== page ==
Join me for Get Your Year in Gear for ADHD Adults, a free teleclass, tonight, Monday, January 19th at 8 pm ET. We’ll discuss how you can close the gap. Register at http://tinyurl.com/adhdgift

Time to Celebrate… You

 
celebrate**With so many of us busy all year, the holidays allow us to wind down a bit and to hopefully take time to appreciate our loved ones. As the holidays get underway, your time and energy are probably focused on celebrating with your families.

An invitation

I’d like to invite to take some time to celebrate something else… your achievements this year. Every year end I take stock of what I’ve accomplished. Many adults with ADHD take little or no time to celebrate their accomplishments for two reasons:

  1. Once a project is completed, they set their sights on the next one, completely forgetting what they’ve managed to do.
  2. Many ADHDers don’t think that what they’ve achieved merits celebration because they feel that if they managed to get it done, it must be very easy to do, so their is no reason to celebrate.

 
I disagree. First, any project that you complete, despite our crazy busy lives is an accomplishment. In addition, when you take time to review your year you can better identify what you’ve learned as you accomplished them and you can use these successes as springboards for future projects.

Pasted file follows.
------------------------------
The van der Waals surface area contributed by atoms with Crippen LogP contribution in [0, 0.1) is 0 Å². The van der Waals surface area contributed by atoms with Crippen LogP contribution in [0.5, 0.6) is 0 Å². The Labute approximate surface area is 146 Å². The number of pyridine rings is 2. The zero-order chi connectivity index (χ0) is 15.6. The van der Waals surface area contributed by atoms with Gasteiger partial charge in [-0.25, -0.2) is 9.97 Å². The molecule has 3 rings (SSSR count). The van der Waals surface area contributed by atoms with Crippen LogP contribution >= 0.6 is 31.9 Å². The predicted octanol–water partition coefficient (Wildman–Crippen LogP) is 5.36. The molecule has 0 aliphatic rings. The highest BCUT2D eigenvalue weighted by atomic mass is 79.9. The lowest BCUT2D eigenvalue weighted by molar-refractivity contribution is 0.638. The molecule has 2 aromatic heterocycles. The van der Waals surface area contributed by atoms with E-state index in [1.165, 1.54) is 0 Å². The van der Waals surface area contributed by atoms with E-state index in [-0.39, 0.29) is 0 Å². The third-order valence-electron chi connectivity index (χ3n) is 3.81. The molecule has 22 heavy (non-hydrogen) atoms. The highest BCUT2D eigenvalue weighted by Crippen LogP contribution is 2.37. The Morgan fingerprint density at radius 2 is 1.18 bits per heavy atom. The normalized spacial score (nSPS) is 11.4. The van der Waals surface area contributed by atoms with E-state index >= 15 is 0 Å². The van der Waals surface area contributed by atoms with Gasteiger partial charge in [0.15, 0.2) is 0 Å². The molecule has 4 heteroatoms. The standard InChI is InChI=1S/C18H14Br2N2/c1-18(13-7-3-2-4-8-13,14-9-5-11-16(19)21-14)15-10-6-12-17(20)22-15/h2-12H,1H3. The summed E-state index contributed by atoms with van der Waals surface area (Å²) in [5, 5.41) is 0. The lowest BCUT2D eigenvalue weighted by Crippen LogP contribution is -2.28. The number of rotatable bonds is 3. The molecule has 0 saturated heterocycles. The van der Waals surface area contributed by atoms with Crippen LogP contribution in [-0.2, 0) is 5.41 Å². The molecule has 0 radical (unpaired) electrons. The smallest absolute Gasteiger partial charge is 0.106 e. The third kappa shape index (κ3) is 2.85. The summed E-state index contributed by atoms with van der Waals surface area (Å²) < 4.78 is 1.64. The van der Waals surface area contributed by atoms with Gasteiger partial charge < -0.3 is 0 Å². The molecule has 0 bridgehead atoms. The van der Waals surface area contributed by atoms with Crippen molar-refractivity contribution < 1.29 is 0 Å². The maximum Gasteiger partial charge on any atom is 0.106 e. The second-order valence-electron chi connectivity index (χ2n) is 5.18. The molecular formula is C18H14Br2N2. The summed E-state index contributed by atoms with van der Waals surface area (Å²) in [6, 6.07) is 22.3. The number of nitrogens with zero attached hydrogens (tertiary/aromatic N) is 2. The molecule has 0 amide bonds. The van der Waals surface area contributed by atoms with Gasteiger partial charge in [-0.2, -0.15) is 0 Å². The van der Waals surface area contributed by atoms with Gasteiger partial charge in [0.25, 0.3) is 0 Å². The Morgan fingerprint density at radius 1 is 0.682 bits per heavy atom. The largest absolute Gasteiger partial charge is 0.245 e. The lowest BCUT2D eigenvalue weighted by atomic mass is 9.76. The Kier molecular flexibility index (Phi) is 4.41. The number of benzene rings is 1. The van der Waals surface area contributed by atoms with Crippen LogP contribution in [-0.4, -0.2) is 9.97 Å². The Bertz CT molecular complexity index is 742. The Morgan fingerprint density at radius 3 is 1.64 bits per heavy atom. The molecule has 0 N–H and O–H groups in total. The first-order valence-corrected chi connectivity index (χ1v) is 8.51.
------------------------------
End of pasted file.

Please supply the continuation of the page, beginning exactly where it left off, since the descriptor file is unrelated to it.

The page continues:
Taking stock

If you’ve never done this before, here’s how you can get started:
Go back in your agenda and identify the different projects you’ve worked on. Write them down in your journal. Then answer the following questions: 

  • What did it take for me to complete this?
  • What have I learned in the process?
  • What have I learned about myself?
  • How can I use this in future projects?

Then celebrate with yourself. Be grateful for the opportunity and for the resources you were given to achieve these. Better still, celebrate with others.

So what achievement will you celebrate? Feel free to post them here. We’d love to celebrate with you.

Every Journey Starts With a Single Step: Layered Learning

 

learning, baby steps, adhd adults, beat procrastinationWhile each of us has dreams and ambitions, it’s only those of us who really try to achieve our goals who will ever accomplish them. For those with adult ADHD, with unique brain wiring and experiences, the feat of achieving a goal is sometimes over before it even begins. ADHD adults are so used to being singled out; being told “you did it wrong”, that they develop a fear of even trying. Thus ADHD adults often feel that if they are going to try something new, they have to be an expert, before they can even begin. They get into analysis paralysis or perfectionism, which most often leads them to give up before even taking that first step.